Beethoven: Piano Sonatas: No. 14, Op. 27/2 (Moonlight); No. 21, Op. 53 (Waldstein); No. 26, Op. 81A (Les Adieux); No. 31 in A flat, Op. 110
ALBUM TITLE: Beethoven
WORKS: Piano Sonatas: No. 14, Op. 27/2 (Moonlight); No. 21, Op. 53 (Waldstein); No. 26, Op. 81A (Les Adieux); No. 31 in A flat, Op. 110
PERFORMER: Nelson Freire (piano)
CATALOGUE NO: 475 8155
There’s some dazzling pianism on display here, but also a rare sensibility that enables Nelson Freire to plumb the depths of Beethoven’s slow movements without ever sentimentalising them. In the comparatively brief ‘Absence’ movement from the Les Adieux Sonata, for instance, he conveys a tangible sense of regret, and of time passing slowly; and while his account of the Moonlight Sonata’s famous opening Adagio is less lingering than some, it is genuinely poetic. A pity, though, that Freire fails to observe the repeat in the Moonlight’s finale – its only sonata-form movement.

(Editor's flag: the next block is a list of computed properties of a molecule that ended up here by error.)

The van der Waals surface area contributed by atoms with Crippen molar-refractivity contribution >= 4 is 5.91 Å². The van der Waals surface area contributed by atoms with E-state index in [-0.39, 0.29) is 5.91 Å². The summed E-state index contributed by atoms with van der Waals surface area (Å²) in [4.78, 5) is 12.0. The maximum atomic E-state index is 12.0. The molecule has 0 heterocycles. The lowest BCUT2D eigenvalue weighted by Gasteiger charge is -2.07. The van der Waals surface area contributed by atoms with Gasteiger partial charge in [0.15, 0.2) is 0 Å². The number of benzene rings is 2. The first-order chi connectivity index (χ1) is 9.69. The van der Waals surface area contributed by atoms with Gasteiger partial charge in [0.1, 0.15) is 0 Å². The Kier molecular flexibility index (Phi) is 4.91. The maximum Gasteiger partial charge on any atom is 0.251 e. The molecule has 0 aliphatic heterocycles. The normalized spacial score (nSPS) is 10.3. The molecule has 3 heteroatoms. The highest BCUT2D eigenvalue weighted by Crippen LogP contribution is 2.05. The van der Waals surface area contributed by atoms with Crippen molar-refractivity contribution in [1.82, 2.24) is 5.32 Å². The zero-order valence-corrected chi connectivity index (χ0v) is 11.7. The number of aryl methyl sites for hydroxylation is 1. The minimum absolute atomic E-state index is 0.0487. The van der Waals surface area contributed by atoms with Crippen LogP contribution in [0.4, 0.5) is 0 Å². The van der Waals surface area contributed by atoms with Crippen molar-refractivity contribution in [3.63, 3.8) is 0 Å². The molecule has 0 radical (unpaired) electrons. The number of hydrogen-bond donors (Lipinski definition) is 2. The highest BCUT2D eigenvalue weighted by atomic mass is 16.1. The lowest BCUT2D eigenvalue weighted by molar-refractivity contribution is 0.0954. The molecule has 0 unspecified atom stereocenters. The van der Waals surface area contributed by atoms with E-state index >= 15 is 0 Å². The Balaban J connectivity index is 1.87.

There are pianists who take a more tragic view of the Arioso dolente from the late sonata Op. 110, but Freire’s concern is to bind together the two seemingly disparate elements at play in its latter half. Beethoven alternates the arioso with a fugue, and the way he notates the transition from one to the other suggests that they share a common pulse. Freire may be marginally too flowing in the arioso, and correspondingly over-relaxed in the fugue, but the piece has a rare sense of coherence. Only the Waldstein is rather disappointing, with a helter-skelter opening movement that makes the music sound rather garbled. Paul Lewis’s recent version is more spacious, and allows the keyboard to shimmer more resplendently. For an Op. 110 that really tugs at the heart-strings, Solomon’s 1956 recording remains hard to beat; and there are warm and lucid alternatives for Les Adieux and the Moonlight from Richard Goode. But certainly, this new disc is one that affords much pleasure.